There’s also no simple way to measure success. You can look at the number of downloads per podcast, but a download doesn’t equal a listen, nor does a subscription. I subscribe to roughly 25 podcasts, and I probably listen regularly to half. You’ll need to consider other ways of measuring engagement that are less exact, like reviews on iTunes, whether you see a correlated bump in web traffic, increases in downloaded content you plug in the show, and surveys of your audience asking if they enjoy the content.

The picture will never be totally complete. You need to know that going into it. But you can sketch out what goals you have for your podcast, and how you’ll measure against those goals at the outset. For instance, if your goal is to generate more awareness and engagement, you might pay closer to attention to metrics like downloads, subscribers, and reviews. If you’re looking for a direct impact on lead generation or sales, you’ll need to look at corresponding rises in web traffic and conversions. Looking to get better demographic view of your audience, you’ll want to look at which devices they’re using and their geographic location.

You’ll also need centralized processes around all of your content. Marketers are producing more content, across a wider array of types and channels, than ever before. Each new addition can actually cause harm if the processes and workflows for the ideation, creation, distribution, and analysis of all that content isn’t organized and understood internally. Because of the resources required to make a podcast work, adding one into the mix without a content strategy is a recipe for frustration. Content Marketing Institute (CMI), as an example, recently introduced The Pivot and plans to launch more. CMI produces and distributes a lot of content in different formats, but because they created an overarching content strategy that aligns all key stakeholders so no one is outside the feedback loop, The Pivot works.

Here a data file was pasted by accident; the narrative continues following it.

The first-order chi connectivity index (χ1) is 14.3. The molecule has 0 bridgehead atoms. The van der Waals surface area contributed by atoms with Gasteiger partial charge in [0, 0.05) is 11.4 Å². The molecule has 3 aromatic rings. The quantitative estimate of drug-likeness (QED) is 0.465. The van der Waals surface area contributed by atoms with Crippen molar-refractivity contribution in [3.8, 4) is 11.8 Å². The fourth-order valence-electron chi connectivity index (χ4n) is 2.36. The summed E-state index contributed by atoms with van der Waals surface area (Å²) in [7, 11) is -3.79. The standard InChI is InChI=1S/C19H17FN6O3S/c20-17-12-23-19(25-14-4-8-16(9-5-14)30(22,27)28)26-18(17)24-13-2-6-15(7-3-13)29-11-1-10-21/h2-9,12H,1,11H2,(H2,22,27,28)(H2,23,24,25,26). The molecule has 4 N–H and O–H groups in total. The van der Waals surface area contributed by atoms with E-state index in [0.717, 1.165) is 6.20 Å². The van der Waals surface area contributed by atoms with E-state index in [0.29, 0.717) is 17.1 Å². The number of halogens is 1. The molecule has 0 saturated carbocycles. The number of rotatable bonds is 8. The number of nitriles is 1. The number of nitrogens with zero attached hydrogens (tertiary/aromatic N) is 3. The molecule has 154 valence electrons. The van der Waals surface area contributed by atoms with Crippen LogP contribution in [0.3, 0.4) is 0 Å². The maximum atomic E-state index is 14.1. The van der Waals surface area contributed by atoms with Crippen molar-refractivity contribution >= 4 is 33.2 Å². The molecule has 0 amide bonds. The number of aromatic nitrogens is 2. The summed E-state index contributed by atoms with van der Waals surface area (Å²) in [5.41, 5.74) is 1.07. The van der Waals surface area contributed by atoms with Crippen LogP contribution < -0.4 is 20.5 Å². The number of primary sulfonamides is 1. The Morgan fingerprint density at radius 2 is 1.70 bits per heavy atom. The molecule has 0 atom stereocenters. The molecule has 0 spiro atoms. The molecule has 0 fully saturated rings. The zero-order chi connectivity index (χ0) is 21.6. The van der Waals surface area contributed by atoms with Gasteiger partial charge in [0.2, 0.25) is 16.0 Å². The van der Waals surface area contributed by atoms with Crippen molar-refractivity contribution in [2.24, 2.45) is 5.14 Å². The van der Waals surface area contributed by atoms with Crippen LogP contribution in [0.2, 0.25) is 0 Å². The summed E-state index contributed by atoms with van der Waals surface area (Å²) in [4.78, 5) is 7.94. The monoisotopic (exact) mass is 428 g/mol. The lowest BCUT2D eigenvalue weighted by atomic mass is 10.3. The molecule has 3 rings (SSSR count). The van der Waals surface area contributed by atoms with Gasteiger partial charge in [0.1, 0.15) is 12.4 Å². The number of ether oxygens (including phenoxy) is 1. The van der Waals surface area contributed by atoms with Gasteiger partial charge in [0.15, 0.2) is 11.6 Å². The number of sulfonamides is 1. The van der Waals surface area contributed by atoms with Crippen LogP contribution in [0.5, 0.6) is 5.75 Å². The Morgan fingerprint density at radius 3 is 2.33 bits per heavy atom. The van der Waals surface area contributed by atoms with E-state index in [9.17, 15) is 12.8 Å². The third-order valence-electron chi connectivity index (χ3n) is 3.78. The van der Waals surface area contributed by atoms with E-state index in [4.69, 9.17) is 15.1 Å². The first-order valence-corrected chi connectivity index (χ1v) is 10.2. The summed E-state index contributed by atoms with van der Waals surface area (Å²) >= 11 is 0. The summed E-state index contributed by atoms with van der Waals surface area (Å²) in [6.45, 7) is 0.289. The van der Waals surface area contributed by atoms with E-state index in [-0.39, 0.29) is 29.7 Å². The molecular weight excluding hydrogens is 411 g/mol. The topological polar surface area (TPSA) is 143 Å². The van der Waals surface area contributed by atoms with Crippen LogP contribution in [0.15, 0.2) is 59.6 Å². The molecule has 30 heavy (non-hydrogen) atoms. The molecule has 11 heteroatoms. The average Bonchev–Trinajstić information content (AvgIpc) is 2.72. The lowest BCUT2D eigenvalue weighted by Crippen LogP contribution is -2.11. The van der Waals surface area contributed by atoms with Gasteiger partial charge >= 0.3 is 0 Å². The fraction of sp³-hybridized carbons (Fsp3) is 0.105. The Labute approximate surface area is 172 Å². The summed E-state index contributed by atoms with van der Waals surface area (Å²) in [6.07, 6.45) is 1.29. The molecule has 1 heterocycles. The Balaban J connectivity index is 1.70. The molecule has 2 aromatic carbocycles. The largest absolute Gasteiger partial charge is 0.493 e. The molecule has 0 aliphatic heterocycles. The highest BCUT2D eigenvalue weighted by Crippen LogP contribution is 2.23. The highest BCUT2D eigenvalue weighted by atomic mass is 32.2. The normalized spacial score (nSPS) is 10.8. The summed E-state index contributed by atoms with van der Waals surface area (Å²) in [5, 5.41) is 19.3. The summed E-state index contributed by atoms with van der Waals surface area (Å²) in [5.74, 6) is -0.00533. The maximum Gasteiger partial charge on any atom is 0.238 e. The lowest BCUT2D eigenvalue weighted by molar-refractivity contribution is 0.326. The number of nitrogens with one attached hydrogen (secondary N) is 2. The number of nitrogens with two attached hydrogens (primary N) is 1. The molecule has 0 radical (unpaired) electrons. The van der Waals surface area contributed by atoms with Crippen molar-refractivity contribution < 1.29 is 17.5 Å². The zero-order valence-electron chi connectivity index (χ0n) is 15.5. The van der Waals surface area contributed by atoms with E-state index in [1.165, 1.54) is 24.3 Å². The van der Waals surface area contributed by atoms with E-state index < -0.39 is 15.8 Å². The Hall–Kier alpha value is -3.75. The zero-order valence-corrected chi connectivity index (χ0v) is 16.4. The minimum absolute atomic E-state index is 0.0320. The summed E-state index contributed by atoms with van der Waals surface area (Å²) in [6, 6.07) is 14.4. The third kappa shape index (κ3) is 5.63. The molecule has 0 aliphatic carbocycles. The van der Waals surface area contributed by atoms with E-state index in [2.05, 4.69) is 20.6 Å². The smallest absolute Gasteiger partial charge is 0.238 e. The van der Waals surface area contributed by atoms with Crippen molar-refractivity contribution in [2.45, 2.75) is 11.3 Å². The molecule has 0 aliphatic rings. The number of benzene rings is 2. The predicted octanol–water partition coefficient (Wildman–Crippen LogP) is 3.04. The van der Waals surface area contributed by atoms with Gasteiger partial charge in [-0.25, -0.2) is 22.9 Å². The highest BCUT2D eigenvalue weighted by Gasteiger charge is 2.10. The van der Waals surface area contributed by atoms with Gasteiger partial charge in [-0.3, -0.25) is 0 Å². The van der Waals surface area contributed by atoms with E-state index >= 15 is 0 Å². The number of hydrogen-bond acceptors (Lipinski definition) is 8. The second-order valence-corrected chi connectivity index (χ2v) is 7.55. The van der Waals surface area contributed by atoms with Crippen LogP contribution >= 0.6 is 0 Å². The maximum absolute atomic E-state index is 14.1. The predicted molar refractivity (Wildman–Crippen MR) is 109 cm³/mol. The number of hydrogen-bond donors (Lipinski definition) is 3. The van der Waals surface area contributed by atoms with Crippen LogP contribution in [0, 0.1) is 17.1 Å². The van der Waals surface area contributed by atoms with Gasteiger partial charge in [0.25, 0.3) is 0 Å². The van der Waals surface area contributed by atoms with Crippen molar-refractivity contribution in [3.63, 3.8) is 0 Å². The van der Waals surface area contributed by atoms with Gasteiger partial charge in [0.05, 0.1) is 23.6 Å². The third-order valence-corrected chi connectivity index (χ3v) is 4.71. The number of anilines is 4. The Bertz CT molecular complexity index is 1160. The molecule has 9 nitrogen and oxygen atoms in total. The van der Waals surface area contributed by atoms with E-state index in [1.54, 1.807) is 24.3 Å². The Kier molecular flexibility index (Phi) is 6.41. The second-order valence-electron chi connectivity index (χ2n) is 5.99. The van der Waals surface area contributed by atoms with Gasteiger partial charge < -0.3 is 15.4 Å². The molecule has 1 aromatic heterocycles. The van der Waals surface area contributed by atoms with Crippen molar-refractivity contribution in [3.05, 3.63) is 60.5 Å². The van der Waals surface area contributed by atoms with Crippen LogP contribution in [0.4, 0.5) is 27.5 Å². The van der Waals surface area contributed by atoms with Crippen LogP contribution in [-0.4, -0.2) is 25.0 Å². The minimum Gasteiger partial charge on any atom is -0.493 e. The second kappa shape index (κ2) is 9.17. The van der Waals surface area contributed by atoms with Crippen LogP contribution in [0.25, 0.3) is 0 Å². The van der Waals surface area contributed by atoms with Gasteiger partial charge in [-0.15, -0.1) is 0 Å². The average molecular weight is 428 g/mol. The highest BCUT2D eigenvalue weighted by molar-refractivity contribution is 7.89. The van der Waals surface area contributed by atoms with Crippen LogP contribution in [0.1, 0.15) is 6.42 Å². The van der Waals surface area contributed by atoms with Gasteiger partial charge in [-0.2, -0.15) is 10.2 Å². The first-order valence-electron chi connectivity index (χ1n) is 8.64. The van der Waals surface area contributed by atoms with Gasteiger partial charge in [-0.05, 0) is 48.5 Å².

Lots of people think that a creating compelling podcast is as simple as flipping on a mic and letting two talking heads hold forth on industry-relevant topics. To be sure, some of the best podcasts have used this model and built up a committed audience. But the podcasts that are contributing to this “resurgence,” like Serial, avoid this format. Instead, they utilize the classic elements of storytelling, such as reporting, interviewing, editing, and fact-checking.

In the business world, finding the right talent with these “soft skills” can present a challenge. Managers need to look to media outlets (both broadcast and digital) to find storytelling professionals and develop narrative skills. Using the standard two-pundit formula will make it much harder to stand out and won’t guarantee results. Successful future podcasts will learn to experiment, adapt, and even dump the classic format.

These challenges shouldn’t discourage creative, forward-thinking businesses from pursuing podcasting. With the right motivation, resources, and consistency, podcasts can be a powerful way to tell your brand’s story and engage customers. But a rise in the production and consumption of podcasts should give you pause. Before you hit the record button, you must consider what you’ll need in order to do it right, how it should sound, and how you’ll know it’s working.